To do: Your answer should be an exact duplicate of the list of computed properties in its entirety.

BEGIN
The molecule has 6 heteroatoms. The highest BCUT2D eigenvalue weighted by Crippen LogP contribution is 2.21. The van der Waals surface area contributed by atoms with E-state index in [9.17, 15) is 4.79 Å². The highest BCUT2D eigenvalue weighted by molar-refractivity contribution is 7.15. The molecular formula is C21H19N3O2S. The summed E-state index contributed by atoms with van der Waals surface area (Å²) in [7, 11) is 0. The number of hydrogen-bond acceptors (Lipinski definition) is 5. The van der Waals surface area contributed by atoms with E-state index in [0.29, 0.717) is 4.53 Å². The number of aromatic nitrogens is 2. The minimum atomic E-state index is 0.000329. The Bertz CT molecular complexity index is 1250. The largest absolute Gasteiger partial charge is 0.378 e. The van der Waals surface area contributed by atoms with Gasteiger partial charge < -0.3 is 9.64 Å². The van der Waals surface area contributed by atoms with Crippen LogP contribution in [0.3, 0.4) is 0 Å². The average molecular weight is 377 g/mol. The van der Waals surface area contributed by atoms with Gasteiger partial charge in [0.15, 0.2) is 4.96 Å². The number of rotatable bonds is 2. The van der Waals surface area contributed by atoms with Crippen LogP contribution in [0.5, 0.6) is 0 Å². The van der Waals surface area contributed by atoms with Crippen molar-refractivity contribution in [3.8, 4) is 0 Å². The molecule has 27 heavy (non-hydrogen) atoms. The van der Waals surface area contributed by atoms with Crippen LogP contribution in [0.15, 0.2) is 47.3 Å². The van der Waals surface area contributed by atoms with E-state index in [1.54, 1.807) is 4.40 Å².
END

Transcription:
The molecule has 6 heteroatoms. The highest BCUT2D eigenvalue weighted by Crippen LogP contribution is 2.21. The van der Waals surface area contributed by atoms with E-state index in [9.17, 15) is 4.79 Å². The highest BCUT2D eigenvalue weighted by molar-refractivity contribution is 7.15. The molecular formula is C21H19N3O2S. The summed E-state index contributed by atoms with van der Waals surface area (Å²) in [7, 11) is 0. The number of hydrogen-bond acceptors (Lipinski definition) is 5. The van der Waals surface area contributed by atoms with E-state index in [0.29, 0.717) is 4.53 Å². The number of aromatic nitrogens is 2. The minimum atomic E-state index is 0.000329. The Bertz CT molecular complexity index is 1250. The largest absolute Gasteiger partial charge is 0.378 e. The van der Waals surface area contributed by atoms with Gasteiger partial charge < -0.3 is 9.64 Å². The van der Waals surface area contributed by atoms with Crippen LogP contribution in [0.3, 0.4) is 0 Å². The average molecular weight is 377 g/mol. The van der Waals surface area contributed by atoms with Gasteiger partial charge in [0.15, 0.2) is 4.96 Å². The number of rotatable bonds is 2. The van der Waals surface area contributed by atoms with Crippen LogP contribution in [0.5, 0.6) is 0 Å². The van der Waals surface area contributed by atoms with Crippen molar-refractivity contribution in [3.8, 4) is 0 Å². The molecule has 27 heavy (non-hydrogen) atoms. The van der Waals surface area contributed by atoms with Crippen LogP contribution in [0.15, 0.2) is 47.3 Å². The van der Waals surface area contributed by atoms with E-state index in [1.54, 1.807) is 4.40 Å².